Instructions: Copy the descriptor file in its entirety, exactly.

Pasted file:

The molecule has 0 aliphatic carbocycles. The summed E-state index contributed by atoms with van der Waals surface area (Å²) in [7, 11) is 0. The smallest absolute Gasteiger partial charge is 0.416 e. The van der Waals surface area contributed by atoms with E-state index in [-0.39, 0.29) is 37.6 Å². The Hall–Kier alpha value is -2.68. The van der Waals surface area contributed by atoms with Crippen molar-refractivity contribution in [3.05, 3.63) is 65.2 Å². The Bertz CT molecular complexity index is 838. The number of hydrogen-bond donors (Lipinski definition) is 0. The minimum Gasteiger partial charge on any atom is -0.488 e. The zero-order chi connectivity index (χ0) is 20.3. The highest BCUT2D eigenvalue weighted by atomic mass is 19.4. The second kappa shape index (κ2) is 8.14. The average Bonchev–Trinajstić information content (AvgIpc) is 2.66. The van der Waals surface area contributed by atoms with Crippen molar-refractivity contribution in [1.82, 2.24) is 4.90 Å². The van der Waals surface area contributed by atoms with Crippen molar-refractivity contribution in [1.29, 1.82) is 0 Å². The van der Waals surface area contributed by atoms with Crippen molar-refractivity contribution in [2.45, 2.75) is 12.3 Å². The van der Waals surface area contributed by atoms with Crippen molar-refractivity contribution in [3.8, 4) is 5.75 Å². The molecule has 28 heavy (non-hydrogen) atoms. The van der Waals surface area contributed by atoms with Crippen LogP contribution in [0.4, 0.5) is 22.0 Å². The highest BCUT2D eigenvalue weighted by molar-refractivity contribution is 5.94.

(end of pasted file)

The molecule has 0 aliphatic carbocycles. The summed E-state index contributed by atoms with van der Waals surface area (Å²) in [7, 11) is 0. The smallest absolute Gasteiger partial charge is 0.416 e. The van der Waals surface area contributed by atoms with E-state index in [-0.39, 0.29) is 37.6 Å². The Hall–Kier alpha value is -2.68. The van der Waals surface area contributed by atoms with Crippen molar-refractivity contribution in [3.05, 3.63) is 65.2 Å². The Bertz CT molecular complexity index is 838. The number of hydrogen-bond donors (Lipinski definition) is 0. The minimum Gasteiger partial charge on any atom is -0.488 e. The zero-order chi connectivity index (χ0) is 20.3. The highest BCUT2D eigenvalue weighted by atomic mass is 19.4. The second kappa shape index (κ2) is 8.14. The average Bonchev–Trinajstić information content (AvgIpc) is 2.66. The van der Waals surface area contributed by atoms with Crippen molar-refractivity contribution in [1.82, 2.24) is 4.90 Å². The van der Waals surface area contributed by atoms with Crippen molar-refractivity contribution in [1.29, 1.82) is 0 Å². The van der Waals surface area contributed by atoms with Crippen molar-refractivity contribution in [2.45, 2.75) is 12.3 Å². The van der Waals surface area contributed by atoms with Crippen molar-refractivity contribution in [3.8, 4) is 5.75 Å². The molecule has 28 heavy (non-hydrogen) atoms. The van der Waals surface area contributed by atoms with Crippen LogP contribution in [0.4, 0.5) is 22.0 Å². The highest BCUT2D eigenvalue weighted by molar-refractivity contribution is 5.94.